Devin and I have recognized that many of the traditions that we grew up with are now foreign experiences to our partner. For example, when Devin and I go to temple, he asks questions, such as what the spiritual meaning is behind the weekly Sabbath. As a result, I am challenged to either answer or to research the answer so that he doesn’t feel like an outsider looking in. I’ve found that when you are challenged to be an expert of your religion, you find out how much you don’t know. Consequently, and more than a little ironically, we are both more knowledgeable about our differing religions than we were before we met.

As an interfaith couple, we each feel a constant challenge to remain connected to our religions. Therefore, even though we have chosen to keep a Jewish household, we have done many things to keep us tied to both the Jewish and the Catholic communities. We belong to a temple in which we participate in a variety of interfaith activities such as an outreach committee focusing on interfaith families, and purposefully introduce ourselves to other interfaith families in the congregation. It is very important for us to search out those who accept our relationship and will help and support us along our journey.

The most important thing that we have done to remain connected to our religions is to build relationships with clergy by meeting individually with them after participating in services. Additionally, we participate in planning events for young adult groups and offer support to other interfaith families in our situation. This gives us an opportunity to ask questions in a constant effort to learn more about our religions. Thus, we are always discovering new and interesting similarities instead of focusing on our differences. Obviously, along the way we have discovered differences as well, the main one being Christianity’s understanding of God as a unity of three persons--Father, Son and Holy Spirit--distinguished in their relations to one another and yet equally God.

It was not easy to struggle through the tension and occasional misunderstandings, to ultimately create a religious home style that is right for us, but it was definitely worth it for the future of our family. Instead of taking the easy road and looking at the ways in which we differ, we have chosen to focus on the countless beliefs we share. We are choosing to create our own traditions for our family--such as making a year-round family volunteer service schedule based on both the Jewish and Christian calendars. We discuss the values symbolized by each holiday and try to plan volunteer work to fulfill those values. Our efforts to seek the universal themes which underlie the holidays make us stronger and more respectful of each other as individuals and of the relationship that we share.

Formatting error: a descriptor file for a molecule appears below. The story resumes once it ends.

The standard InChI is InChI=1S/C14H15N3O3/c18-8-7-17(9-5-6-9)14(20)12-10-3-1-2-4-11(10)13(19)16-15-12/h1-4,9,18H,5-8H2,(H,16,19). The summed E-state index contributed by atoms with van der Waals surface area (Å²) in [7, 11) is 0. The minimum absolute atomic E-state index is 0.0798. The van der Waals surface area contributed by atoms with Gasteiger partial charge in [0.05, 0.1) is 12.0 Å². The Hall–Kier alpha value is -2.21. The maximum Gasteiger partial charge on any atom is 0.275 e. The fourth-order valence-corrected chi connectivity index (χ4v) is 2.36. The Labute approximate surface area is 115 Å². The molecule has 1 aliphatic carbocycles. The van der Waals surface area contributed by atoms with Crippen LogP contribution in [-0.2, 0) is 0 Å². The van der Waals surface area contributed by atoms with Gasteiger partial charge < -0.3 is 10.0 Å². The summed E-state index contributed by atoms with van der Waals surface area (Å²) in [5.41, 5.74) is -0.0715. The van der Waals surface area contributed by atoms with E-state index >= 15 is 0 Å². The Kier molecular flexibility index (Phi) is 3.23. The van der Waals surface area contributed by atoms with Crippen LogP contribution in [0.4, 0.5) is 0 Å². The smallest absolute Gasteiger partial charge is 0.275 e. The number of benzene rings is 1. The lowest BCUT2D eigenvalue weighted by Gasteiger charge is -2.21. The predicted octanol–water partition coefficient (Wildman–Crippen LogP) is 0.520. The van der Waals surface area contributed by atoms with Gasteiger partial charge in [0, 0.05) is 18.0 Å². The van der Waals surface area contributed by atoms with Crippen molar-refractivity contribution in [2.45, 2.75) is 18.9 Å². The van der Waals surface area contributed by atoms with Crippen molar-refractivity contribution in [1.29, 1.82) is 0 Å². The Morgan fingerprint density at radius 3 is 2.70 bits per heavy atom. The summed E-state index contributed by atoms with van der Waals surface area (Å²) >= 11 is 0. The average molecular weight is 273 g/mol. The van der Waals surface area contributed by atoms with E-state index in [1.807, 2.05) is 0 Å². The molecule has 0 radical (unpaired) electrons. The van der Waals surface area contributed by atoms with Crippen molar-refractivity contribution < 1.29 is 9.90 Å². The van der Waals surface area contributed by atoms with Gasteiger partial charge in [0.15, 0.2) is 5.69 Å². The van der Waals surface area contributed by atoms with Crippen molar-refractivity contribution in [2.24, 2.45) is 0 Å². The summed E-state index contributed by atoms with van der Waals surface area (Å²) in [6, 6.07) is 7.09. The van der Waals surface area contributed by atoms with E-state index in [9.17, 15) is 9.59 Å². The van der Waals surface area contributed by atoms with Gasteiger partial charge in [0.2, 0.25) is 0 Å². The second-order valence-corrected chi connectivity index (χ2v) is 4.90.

Yiddish for "Haman's pockets," and shaped after the three-corner hat of Haman, the villain of the Purim story, these are triangular cookies with poppy seed, jam or fruit filling in the middle. The spring holiday commemorating the Exodus of the Jews from slavery in Egypt. The Hebrew name is "Pesach." Hebrew for "candelabrum" or "lamp," it usually refers to the nine-branched candelabrum that is lit for the holiday of Hanukkah. (A seven-branched candelabrum, a symbol of the ancient Temple in Jerusalem, is a symbol of Judaism and is included in Israel's coat of arms.) Reform synagogues are often called "temple." "The Temple" refers to either the First Temple, built by King Solomon in 957 BCE in Jerusalem, or the Second Temple, which replaced the First Temple and stood on the Temple Mount in Jerusalem from 516 BCE to 70 CE. Hebrew for "lots," referring to the lots cast by Haman, the story's antagonist, to determine the date on which to kill the Jewish people. It's a spring holiday commemorating the Jewish people's triumph. The story is told through the biblical Book of Esther; the namesake heroine, a Jewish woman, marries the Persian king. Their interfaith relationship is central to the story. Hebrew for "order," refers to the traditional course of events, or service, surrounding the Passover and Tu Bishvat meals.
Sarah Callahan

Sarah Callahan works as a financial analyst and Devin Callahan is a clinical psychologist. They live with their twin daughters in San Diego, Calif., where they have been happily married for four years.